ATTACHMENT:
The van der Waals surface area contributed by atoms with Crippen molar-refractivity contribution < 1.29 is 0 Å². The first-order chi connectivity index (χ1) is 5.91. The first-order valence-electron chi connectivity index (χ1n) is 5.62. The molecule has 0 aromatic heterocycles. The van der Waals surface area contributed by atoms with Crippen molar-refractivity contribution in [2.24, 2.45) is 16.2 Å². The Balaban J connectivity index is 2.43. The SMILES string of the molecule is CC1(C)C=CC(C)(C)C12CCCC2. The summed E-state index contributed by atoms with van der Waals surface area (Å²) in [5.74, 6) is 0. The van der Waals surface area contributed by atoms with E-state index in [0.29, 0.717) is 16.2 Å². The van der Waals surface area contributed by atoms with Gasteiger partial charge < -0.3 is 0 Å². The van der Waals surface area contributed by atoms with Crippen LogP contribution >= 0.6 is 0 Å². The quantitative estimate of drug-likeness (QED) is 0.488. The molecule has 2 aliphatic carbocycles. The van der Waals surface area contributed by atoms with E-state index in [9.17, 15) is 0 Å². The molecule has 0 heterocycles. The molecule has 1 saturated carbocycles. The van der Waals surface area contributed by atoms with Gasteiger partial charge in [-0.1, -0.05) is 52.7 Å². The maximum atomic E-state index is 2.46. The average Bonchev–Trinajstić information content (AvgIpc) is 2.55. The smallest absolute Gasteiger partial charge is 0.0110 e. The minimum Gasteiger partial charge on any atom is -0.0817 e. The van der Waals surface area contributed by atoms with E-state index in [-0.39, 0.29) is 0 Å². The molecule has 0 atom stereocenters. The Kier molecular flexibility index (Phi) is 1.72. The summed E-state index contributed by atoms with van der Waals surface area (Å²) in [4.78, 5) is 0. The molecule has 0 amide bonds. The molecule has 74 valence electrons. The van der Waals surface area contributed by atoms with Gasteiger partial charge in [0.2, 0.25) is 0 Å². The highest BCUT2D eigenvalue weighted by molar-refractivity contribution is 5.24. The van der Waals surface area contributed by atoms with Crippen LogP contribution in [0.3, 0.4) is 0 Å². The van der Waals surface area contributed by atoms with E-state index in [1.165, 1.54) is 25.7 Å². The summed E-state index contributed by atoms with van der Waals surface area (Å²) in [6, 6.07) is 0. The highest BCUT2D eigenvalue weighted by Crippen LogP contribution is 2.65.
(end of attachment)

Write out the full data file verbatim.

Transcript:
The van der Waals surface area contributed by atoms with Crippen molar-refractivity contribution < 1.29 is 0 Å². The first-order chi connectivity index (χ1) is 5.91. The first-order valence-electron chi connectivity index (χ1n) is 5.62. The molecule has 0 aromatic heterocycles. The van der Waals surface area contributed by atoms with Crippen molar-refractivity contribution in [2.24, 2.45) is 16.2 Å². The Balaban J connectivity index is 2.43. The SMILES string of the molecule is CC1(C)C=CC(C)(C)C12CCCC2. The summed E-state index contributed by atoms with van der Waals surface area (Å²) in [5.74, 6) is 0. The van der Waals surface area contributed by atoms with E-state index in [0.29, 0.717) is 16.2 Å². The van der Waals surface area contributed by atoms with Gasteiger partial charge < -0.3 is 0 Å². The van der Waals surface area contributed by atoms with Crippen LogP contribution >= 0.6 is 0 Å². The quantitative estimate of drug-likeness (QED) is 0.488. The molecule has 2 aliphatic carbocycles. The van der Waals surface area contributed by atoms with E-state index in [9.17, 15) is 0 Å². The molecule has 0 heterocycles. The molecule has 1 saturated carbocycles. The van der Waals surface area contributed by atoms with Gasteiger partial charge in [-0.1, -0.05) is 52.7 Å². The maximum atomic E-state index is 2.46. The average Bonchev–Trinajstić information content (AvgIpc) is 2.55. The smallest absolute Gasteiger partial charge is 0.0110 e. The minimum Gasteiger partial charge on any atom is -0.0817 e. The van der Waals surface area contributed by atoms with E-state index in [-0.39, 0.29) is 0 Å². The molecule has 0 atom stereocenters. The Kier molecular flexibility index (Phi) is 1.72. The summed E-state index contributed by atoms with van der Waals surface area (Å²) in [4.78, 5) is 0. The molecule has 0 amide bonds. The molecule has 74 valence electrons. The van der Waals surface area contributed by atoms with Gasteiger partial charge in [0.2, 0.25) is 0 Å². The highest BCUT2D eigenvalue weighted by molar-refractivity contribution is 5.24. The van der Waals surface area contributed by atoms with Crippen LogP contribution in [0.3, 0.4) is 0 Å². The van der Waals surface area contributed by atoms with E-state index in [1.165, 1.54) is 25.7 Å². The summed E-state index contributed by atoms with van der Waals surface area (Å²) in [6, 6.07) is 0. The highest BCUT2D eigenvalue weighted by Crippen LogP contribution is 2.65.